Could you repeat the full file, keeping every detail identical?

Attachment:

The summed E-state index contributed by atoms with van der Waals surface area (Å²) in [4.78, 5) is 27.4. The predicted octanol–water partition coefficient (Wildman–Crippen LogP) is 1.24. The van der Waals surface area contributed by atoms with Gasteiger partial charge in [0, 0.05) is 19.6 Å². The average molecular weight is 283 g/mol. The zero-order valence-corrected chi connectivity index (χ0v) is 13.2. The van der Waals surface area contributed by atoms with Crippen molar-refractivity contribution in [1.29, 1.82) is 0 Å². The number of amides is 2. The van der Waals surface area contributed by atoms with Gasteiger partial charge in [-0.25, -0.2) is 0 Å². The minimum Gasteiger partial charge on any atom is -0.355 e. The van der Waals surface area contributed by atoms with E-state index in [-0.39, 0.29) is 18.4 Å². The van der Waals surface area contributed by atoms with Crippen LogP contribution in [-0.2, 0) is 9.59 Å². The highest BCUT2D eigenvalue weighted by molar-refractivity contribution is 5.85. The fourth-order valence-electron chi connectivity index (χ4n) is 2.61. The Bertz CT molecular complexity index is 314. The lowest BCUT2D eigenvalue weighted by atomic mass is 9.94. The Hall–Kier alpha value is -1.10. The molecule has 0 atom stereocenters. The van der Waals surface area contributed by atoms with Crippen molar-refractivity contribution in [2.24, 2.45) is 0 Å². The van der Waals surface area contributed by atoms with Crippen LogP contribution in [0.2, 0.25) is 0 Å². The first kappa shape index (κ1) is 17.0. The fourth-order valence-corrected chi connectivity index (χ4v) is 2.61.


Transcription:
The summed E-state index contributed by atoms with van der Waals surface area (Å²) in [4.78, 5) is 27.4. The predicted octanol–water partition coefficient (Wildman–Crippen LogP) is 1.24. The van der Waals surface area contributed by atoms with Gasteiger partial charge in [0, 0.05) is 19.6 Å². The average molecular weight is 283 g/mol. The zero-order valence-corrected chi connectivity index (χ0v) is 13.2. The van der Waals surface area contributed by atoms with Crippen molar-refractivity contribution in [1.29, 1.82) is 0 Å². The number of amides is 2. The van der Waals surface area contributed by atoms with Gasteiger partial charge in [-0.25, -0.2) is 0 Å². The minimum Gasteiger partial charge on any atom is -0.355 e. The van der Waals surface area contributed by atoms with E-state index in [-0.39, 0.29) is 18.4 Å². The van der Waals surface area contributed by atoms with Crippen LogP contribution in [-0.2, 0) is 9.59 Å². The highest BCUT2D eigenvalue weighted by molar-refractivity contribution is 5.85. The fourth-order valence-electron chi connectivity index (χ4n) is 2.61. The Bertz CT molecular complexity index is 314. The lowest BCUT2D eigenvalue weighted by atomic mass is 9.94. The Hall–Kier alpha value is -1.10. The molecule has 0 atom stereocenters. The van der Waals surface area contributed by atoms with Crippen molar-refractivity contribution in [2.24, 2.45) is 0 Å². The van der Waals surface area contributed by atoms with Crippen LogP contribution in [0.2, 0.25) is 0 Å². The first kappa shape index (κ1) is 17.0. The fourth-order valence-corrected chi connectivity index (χ4v) is 2.61.